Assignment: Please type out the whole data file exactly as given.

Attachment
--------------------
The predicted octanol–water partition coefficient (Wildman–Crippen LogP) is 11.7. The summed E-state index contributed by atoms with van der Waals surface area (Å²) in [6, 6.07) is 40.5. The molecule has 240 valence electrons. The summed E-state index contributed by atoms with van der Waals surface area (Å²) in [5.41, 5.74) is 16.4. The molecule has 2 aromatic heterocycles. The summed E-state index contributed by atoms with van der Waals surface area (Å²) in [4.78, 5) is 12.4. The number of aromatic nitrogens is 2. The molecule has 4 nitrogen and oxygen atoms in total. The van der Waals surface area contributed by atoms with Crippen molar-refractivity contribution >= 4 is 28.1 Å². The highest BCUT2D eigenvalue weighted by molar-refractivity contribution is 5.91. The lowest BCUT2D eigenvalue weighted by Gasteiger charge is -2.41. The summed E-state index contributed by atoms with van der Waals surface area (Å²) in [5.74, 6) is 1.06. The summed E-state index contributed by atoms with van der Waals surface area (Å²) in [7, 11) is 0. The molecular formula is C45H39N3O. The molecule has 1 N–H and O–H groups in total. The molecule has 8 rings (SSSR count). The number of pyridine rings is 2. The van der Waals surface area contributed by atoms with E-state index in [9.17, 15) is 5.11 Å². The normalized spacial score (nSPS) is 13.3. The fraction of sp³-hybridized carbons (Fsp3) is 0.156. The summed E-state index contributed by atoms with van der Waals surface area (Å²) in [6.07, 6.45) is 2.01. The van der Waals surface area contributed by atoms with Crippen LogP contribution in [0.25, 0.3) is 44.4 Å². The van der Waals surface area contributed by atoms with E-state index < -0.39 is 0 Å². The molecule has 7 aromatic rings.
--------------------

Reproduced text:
The predicted octanol–water partition coefficient (Wildman–Crippen LogP) is 11.7. The summed E-state index contributed by atoms with van der Waals surface area (Å²) in [6, 6.07) is 40.5. The molecule has 240 valence electrons. The summed E-state index contributed by atoms with van der Waals surface area (Å²) in [5.41, 5.74) is 16.4. The molecule has 2 aromatic heterocycles. The summed E-state index contributed by atoms with van der Waals surface area (Å²) in [4.78, 5) is 12.4. The number of aromatic nitrogens is 2. The molecule has 4 nitrogen and oxygen atoms in total. The van der Waals surface area contributed by atoms with Crippen molar-refractivity contribution >= 4 is 28.1 Å². The highest BCUT2D eigenvalue weighted by molar-refractivity contribution is 5.91. The lowest BCUT2D eigenvalue weighted by Gasteiger charge is -2.41. The summed E-state index contributed by atoms with van der Waals surface area (Å²) in [5.74, 6) is 1.06. The summed E-state index contributed by atoms with van der Waals surface area (Å²) in [7, 11) is 0. The molecular formula is C45H39N3O. The molecule has 1 N–H and O–H groups in total. The molecule has 8 rings (SSSR count). The number of pyridine rings is 2. The van der Waals surface area contributed by atoms with E-state index in [9.17, 15) is 5.11 Å². The normalized spacial score (nSPS) is 13.3. The fraction of sp³-hybridized carbons (Fsp3) is 0.156. The summed E-state index contributed by atoms with van der Waals surface area (Å²) in [6.07, 6.45) is 2.01. The van der Waals surface area contributed by atoms with Crippen LogP contribution in [0.25, 0.3) is 44.4 Å². The van der Waals surface area contributed by atoms with E-state index < -0.39 is 0 Å². The molecule has 7 aromatic rings.